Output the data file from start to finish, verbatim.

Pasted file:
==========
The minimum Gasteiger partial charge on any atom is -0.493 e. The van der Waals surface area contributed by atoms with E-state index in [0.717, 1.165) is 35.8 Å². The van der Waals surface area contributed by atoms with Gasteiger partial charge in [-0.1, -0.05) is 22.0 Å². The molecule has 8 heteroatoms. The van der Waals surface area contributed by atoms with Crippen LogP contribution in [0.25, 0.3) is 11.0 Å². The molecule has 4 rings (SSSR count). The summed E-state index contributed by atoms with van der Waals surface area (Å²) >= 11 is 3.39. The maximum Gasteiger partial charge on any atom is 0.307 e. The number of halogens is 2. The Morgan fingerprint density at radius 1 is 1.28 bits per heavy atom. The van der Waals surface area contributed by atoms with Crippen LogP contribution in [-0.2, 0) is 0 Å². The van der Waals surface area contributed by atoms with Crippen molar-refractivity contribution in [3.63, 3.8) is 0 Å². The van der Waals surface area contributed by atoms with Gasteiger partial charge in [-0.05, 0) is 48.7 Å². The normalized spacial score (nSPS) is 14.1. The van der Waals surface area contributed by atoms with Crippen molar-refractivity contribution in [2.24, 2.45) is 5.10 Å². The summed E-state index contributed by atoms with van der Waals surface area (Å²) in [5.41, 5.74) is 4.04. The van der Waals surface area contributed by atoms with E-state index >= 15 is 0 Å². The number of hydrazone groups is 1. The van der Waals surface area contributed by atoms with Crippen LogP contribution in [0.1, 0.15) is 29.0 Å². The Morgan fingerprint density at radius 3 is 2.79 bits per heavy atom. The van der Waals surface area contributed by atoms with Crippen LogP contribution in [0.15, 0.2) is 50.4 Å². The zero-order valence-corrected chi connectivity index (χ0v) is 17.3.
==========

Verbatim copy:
The minimum Gasteiger partial charge on any atom is -0.493 e. The van der Waals surface area contributed by atoms with E-state index in [0.717, 1.165) is 35.8 Å². The van der Waals surface area contributed by atoms with Gasteiger partial charge in [-0.1, -0.05) is 22.0 Å². The molecule has 8 heteroatoms. The van der Waals surface area contributed by atoms with Crippen LogP contribution in [0.25, 0.3) is 11.0 Å². The molecule has 4 rings (SSSR count). The summed E-state index contributed by atoms with van der Waals surface area (Å²) >= 11 is 3.39. The maximum Gasteiger partial charge on any atom is 0.307 e. The number of halogens is 2. The Morgan fingerprint density at radius 1 is 1.28 bits per heavy atom. The van der Waals surface area contributed by atoms with Crippen LogP contribution in [-0.2, 0) is 0 Å². The van der Waals surface area contributed by atoms with Crippen molar-refractivity contribution in [3.63, 3.8) is 0 Å². The van der Waals surface area contributed by atoms with Gasteiger partial charge in [-0.05, 0) is 48.7 Å². The normalized spacial score (nSPS) is 14.1. The van der Waals surface area contributed by atoms with Crippen molar-refractivity contribution in [2.24, 2.45) is 5.10 Å². The summed E-state index contributed by atoms with van der Waals surface area (Å²) in [5.41, 5.74) is 4.04. The van der Waals surface area contributed by atoms with E-state index >= 15 is 0 Å². The number of hydrazone groups is 1. The van der Waals surface area contributed by atoms with Crippen LogP contribution in [0.1, 0.15) is 29.0 Å². The Morgan fingerprint density at radius 3 is 2.79 bits per heavy atom. The van der Waals surface area contributed by atoms with Crippen LogP contribution in [0.15, 0.2) is 50.4 Å². The zero-order valence-corrected chi connectivity index (χ0v) is 17.3.